July 17, 2020
European Banks Are in Big Trouble
It has all the makings of a bad James Bond movie… with Jersey Shore, the Kardashians, and the hit show Billions mixed in for good measure.
What happened a few years ago in Zurich is a microcosm for the unstable situation unraveling right now with European banks…
In 2016, a Pakistan-born banker named Iqbal Khan bought the property next to his boss’s house in a particularly fancy neighborhood in the financial capital of Switzerland. Khan promptly bulldozed his house and over the next two years, he built a palace fit for, if not a king, a highly successful head of the wealth management business of Credit Suisse, a global financial-services firm with assets of around $830 billion.
Credit Suisse CEO Tidjane Thiam, Khan’s boss and new next-door neighbor, was not amused by the noise and disruption caused by the construction. He complained to the chairman of Credit Suisse, who, with 50,000 other employees to oversee, was a tad busy with other projects. In a fit of passive-aggressiveness, Thiam planted some trees on his property that obstructed the view from Khan’s new house of Lake Zurich.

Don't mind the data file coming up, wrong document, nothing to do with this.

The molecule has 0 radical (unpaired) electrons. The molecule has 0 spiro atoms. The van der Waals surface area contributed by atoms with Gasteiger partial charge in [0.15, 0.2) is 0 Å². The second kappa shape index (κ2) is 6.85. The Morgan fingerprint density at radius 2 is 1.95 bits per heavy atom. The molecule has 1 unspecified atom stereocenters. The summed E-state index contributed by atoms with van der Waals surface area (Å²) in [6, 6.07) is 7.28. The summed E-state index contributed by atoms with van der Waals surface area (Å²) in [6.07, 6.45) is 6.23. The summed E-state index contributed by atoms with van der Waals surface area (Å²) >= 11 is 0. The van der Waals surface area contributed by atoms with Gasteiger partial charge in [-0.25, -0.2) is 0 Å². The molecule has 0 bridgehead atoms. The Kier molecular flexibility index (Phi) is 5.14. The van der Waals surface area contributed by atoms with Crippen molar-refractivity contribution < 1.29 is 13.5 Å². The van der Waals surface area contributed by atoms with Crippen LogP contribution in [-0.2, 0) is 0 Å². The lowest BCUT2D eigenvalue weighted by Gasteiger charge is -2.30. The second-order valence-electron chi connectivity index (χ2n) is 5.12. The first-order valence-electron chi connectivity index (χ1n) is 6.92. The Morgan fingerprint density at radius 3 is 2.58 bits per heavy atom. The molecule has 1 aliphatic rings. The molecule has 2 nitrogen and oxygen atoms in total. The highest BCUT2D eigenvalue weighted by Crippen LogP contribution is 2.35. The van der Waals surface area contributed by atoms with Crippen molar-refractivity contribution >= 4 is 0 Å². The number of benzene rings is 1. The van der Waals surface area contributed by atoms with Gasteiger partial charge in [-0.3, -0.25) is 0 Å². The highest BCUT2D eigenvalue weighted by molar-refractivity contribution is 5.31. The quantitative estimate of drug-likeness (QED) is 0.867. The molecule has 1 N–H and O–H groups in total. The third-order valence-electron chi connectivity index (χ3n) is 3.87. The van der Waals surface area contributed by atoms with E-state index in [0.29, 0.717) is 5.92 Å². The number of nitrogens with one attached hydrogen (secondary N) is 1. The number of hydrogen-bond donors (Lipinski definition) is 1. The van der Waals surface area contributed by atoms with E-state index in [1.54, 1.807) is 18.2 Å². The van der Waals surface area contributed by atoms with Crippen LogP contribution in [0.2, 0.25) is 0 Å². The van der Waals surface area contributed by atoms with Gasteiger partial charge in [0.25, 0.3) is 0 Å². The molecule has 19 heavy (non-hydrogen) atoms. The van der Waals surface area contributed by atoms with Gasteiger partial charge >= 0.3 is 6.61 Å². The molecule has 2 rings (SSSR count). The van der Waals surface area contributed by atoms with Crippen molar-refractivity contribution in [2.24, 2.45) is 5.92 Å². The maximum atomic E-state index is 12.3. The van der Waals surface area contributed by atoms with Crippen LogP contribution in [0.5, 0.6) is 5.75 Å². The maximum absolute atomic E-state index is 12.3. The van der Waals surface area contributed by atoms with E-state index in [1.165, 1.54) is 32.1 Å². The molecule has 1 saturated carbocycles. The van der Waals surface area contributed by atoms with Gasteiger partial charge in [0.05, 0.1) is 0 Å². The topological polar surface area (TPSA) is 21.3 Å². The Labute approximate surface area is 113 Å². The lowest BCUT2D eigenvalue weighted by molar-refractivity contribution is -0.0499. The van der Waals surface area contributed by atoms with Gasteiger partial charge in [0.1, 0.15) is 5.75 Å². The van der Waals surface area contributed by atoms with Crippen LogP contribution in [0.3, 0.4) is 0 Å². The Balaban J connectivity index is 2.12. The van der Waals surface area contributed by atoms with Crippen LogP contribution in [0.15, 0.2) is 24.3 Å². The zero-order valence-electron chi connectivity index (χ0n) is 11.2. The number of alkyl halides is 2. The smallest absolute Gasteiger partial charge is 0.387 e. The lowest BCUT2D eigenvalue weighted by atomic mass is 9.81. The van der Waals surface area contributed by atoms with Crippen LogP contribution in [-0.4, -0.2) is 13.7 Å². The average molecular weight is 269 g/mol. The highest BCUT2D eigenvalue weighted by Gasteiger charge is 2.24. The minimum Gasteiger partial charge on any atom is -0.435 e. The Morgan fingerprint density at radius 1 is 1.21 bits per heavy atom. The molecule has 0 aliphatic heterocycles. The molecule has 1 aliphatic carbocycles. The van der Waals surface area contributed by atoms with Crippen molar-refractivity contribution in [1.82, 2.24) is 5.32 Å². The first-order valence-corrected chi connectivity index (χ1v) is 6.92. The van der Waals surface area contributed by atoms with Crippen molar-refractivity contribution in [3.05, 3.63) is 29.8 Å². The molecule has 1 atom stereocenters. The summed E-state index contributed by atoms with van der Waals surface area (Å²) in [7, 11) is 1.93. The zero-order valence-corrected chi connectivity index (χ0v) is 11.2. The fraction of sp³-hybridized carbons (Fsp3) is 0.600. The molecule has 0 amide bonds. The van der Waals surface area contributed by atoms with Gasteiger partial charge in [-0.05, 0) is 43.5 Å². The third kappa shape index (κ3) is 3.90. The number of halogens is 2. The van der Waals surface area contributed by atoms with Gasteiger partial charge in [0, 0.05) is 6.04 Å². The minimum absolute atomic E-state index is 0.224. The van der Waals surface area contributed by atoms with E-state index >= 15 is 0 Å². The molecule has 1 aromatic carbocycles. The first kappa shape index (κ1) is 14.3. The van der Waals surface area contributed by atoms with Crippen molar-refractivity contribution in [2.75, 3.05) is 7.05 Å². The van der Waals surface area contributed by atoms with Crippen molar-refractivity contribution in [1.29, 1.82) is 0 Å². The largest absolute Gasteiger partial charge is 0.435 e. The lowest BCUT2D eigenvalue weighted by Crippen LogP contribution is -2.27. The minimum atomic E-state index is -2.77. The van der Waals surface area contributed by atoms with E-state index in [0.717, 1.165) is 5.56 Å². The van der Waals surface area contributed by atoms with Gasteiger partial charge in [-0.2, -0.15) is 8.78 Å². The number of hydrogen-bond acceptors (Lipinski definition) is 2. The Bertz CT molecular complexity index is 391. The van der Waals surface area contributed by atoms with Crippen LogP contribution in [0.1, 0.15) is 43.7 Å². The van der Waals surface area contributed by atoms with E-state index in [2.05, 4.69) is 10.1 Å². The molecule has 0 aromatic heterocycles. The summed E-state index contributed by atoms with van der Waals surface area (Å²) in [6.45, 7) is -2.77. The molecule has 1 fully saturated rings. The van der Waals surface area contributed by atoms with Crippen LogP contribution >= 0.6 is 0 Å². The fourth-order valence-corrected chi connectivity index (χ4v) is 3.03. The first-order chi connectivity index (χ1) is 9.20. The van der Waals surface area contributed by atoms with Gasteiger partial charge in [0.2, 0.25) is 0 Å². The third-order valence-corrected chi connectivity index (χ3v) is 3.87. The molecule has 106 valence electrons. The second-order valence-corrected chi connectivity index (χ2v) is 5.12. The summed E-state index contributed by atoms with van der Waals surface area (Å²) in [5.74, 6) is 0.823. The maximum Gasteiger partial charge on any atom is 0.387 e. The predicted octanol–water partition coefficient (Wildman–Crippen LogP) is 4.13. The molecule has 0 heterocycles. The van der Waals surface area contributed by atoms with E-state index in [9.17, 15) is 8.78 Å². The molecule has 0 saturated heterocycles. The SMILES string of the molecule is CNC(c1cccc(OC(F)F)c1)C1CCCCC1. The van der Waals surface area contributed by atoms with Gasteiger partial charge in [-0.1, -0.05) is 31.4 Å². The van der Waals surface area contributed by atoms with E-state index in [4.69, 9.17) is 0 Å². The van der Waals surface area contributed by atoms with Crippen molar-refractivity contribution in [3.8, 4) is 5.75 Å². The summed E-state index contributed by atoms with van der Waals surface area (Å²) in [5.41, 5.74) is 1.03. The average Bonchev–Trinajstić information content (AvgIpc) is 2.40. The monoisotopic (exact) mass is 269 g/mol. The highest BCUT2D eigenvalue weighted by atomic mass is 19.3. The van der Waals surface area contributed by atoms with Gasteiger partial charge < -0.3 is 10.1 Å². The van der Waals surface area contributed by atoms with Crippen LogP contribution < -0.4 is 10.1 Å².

These trees were the topic of an argument during a cocktail party at Thiam’s house in January 2019. Words escalated into a scuffle – probably the grabbing-of-lapels “fighting” between two middle-aged men accustomed to using their heads, not their fists – and, according to press reports, the two tough guys had to be separated by Khan’s wife.
Khan protested to the chairman of Credit Suisse, who by this point must have felt like an elementary school teacher on playground duty… A few months later, Khan – adroitly reading the room – sensed that he’d hit his ceiling. He left Credit Suisse to join UBS, a bigger and more prestigious rival.
Then Credit Suisse Chief Operating Officer Pierre-Olivier Bouée – apparently on his own initiative – directed the company’s security chief to trail Khan. He wanted to keep tabs on whether Khan was meeting with clients of and employees from Credit Suisse, perhaps to poach them.